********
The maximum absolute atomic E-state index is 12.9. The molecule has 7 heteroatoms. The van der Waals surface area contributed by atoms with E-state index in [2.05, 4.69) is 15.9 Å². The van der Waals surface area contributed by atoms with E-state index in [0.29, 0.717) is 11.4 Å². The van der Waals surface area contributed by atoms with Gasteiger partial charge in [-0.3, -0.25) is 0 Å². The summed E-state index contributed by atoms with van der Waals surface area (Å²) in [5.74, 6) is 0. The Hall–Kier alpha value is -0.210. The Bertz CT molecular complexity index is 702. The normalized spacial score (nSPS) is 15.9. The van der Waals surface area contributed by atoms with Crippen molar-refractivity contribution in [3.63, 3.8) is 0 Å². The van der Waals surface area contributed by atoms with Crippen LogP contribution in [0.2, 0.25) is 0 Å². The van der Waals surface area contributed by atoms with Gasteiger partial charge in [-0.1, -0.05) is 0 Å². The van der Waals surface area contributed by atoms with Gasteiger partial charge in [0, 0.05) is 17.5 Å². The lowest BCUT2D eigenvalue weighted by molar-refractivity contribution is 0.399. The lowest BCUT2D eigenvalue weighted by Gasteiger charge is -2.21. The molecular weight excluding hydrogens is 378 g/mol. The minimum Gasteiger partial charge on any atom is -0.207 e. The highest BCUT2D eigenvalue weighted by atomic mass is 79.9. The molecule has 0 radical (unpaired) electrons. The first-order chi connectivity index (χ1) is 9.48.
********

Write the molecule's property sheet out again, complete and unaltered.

The maximum absolute atomic E-state index is 12.9. The molecule has 7 heteroatoms. The van der Waals surface area contributed by atoms with E-state index in [2.05, 4.69) is 15.9 Å². The van der Waals surface area contributed by atoms with E-state index in [0.29, 0.717) is 11.4 Å². The van der Waals surface area contributed by atoms with Gasteiger partial charge in [-0.3, -0.25) is 0 Å². The summed E-state index contributed by atoms with van der Waals surface area (Å²) in [5.74, 6) is 0. The Hall–Kier alpha value is -0.210. The Bertz CT molecular complexity index is 702. The normalized spacial score (nSPS) is 15.9. The van der Waals surface area contributed by atoms with Crippen molar-refractivity contribution in [3.63, 3.8) is 0 Å². The van der Waals surface area contributed by atoms with Crippen LogP contribution in [0.2, 0.25) is 0 Å². The van der Waals surface area contributed by atoms with Gasteiger partial charge in [-0.1, -0.05) is 0 Å². The van der Waals surface area contributed by atoms with Gasteiger partial charge in [0, 0.05) is 17.5 Å². The lowest BCUT2D eigenvalue weighted by molar-refractivity contribution is 0.399. The lowest BCUT2D eigenvalue weighted by Gasteiger charge is -2.21. The molecular weight excluding hydrogens is 378 g/mol. The minimum Gasteiger partial charge on any atom is -0.207 e. The highest BCUT2D eigenvalue weighted by atomic mass is 79.9. The molecule has 0 radical (unpaired) electrons. The first-order chi connectivity index (χ1) is 9.48.